Lenine

Lenine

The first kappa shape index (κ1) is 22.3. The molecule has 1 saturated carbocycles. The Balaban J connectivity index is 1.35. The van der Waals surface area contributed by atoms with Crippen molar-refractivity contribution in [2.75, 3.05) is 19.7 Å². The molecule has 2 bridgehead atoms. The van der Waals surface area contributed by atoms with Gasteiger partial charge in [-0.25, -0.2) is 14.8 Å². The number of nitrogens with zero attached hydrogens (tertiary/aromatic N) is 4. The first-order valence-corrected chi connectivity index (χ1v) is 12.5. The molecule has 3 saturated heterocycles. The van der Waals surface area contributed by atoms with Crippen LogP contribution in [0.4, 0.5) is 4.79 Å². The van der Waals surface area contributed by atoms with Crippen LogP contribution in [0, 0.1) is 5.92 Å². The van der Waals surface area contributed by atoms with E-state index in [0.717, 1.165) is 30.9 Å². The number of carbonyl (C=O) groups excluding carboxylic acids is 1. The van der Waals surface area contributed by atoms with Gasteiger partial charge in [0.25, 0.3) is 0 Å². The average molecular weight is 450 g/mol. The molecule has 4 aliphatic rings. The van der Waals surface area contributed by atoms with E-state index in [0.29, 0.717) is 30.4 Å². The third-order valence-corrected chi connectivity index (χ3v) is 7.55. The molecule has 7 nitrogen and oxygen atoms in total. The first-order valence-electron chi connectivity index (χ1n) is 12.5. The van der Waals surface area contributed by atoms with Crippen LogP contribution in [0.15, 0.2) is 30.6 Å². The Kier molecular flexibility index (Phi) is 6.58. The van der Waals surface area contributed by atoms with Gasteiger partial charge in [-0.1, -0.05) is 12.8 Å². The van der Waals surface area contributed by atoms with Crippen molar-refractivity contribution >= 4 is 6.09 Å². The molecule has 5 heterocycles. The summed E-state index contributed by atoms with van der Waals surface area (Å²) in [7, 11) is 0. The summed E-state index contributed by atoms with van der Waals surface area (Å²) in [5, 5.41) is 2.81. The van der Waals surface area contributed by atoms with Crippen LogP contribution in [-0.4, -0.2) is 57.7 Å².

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Brazilian electronica has been a gradually growing international phenomenon; the combination of warm, laid-back samba grooves and jittery electro beats has proven irresistible to many listeners from colder climes. But singer, guitarist, and songwriter Oswaldo Lenine Macedo Pimentel (who records under the less unwieldy moniker Lenine) takes a more muscular approach to this fusion than do many of his compatriots. Where others lounge languorously by the pool or jump around in delirious abandon, he tends to go for the throat. His music isn't exactly aggressively in your face, but there's nothing relaxed or decadent about it, either. Without fluent Portuguese it's hard to know exactly what he's singing about, but whatever it is, it sounds pretty political. Whether it's the tensile funk of "Rosebud (A Verbo e a Verba)" or the more spare and downtempo "O Marco Marciano," Lenine's music sounds quite serious, and that is meant in a good way. As with the best serious music, though, it's frequently danceable to an almost ridiculous degree: note, for example, the irresistibly grooveacious "Tuby Tupy" and the Minneapolis-via-São Paulo bump of "A Rede." "Alzira e a Torre," with its dark chord progression and propulsive beat, has something of a late-Clash vibe to it. When you want to chill out, there's the more gentle and contemplative "Nem o Sol, Nem a Lua, Nem Eu," but chilling out isn't really what's on the agenda here: this is powerful, exhilarating music with an intriguing edge. Here's looking forward to much more like it.

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